Prior to the German invasion of Poland in 1939, Germany broke the Treaty of  Versailles by initiating rearmament and the re-militarization of the Rhineland. Germany furthered the initial steps of their war campaign with the annexation of Austria (Anschluss) in March of 1938.  Two months after acquiring Austria, Germany desired a further expansion of its empire. In order to quench Germany's thirst, Britain and France ceded the Czech border land known as the Sudetenland to the Third Reich during the Munich Conference in September of 1938. But the Sudetenland did not satisfy Germany and it pushed onward into more of Czechoslovakia, breaching the Munich Conference agreement. In response to the German offensive, Britain and France reached out to Poland and guaranteed allegiance to the Polish state if a German invasion occurred. The Germans interpreted the Anglo-Franco commitment to Poland as a preemptive move towards an English invasion of Germany. The Nazis used this perspective as a propaganda tool, claiming that Poland and England were conspiring against the German people, and would eventually invade Germany while it was still rearming as a result of the Versailles Treaty reparations.  The Nazis’ propaganda to the German people thus framed the German invasion of Poland as a strike against those countries that would eventually do the same, if given the chance.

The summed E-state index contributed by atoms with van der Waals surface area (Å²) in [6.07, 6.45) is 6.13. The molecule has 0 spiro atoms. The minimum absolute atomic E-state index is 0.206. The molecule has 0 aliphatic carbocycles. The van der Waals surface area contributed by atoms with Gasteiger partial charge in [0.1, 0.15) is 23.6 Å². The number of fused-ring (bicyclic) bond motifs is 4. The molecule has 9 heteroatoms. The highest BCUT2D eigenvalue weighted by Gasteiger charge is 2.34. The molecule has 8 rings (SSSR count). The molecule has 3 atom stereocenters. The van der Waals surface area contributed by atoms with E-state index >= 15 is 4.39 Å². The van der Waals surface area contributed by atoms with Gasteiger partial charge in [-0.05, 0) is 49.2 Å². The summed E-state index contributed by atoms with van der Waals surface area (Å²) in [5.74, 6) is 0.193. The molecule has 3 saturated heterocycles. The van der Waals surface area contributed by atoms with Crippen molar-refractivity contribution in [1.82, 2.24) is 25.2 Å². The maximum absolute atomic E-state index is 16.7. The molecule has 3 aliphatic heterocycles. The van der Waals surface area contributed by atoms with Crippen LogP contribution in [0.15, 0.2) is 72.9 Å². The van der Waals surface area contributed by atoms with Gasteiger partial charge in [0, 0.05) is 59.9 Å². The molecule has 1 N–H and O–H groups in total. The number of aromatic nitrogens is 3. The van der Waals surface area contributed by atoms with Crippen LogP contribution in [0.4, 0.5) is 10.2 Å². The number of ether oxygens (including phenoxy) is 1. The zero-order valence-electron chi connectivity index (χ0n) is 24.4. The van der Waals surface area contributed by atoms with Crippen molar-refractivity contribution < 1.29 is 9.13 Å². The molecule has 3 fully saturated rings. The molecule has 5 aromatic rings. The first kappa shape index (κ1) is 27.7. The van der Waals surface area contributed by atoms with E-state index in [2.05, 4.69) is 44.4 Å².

"Because we were forced into it [fighting] by England and its Polish friends. If the enemy had not begun the fight now, they would have within two or three years. England and France began the war in 1939 because they feared that in two or three years Germany would be militarily stronger and harder to defeat."
       After signing a nonaggression pact with the Soviet Union and consequently guaranteeing that the Soviets would not interfere with an invasion of Poland, the Germany army advanced onto Polish land. Officially on September 1, 1939, Germany invaded Poland. The Polish army was defeated within weeks of the invasion. 

German troops parade through Warsaw after the surrender of Poland. Warsaw, Poland, September 28-30, 1939.
German troops parade through Warsaw after the surrender of Poland.
Alyson St. Pierre

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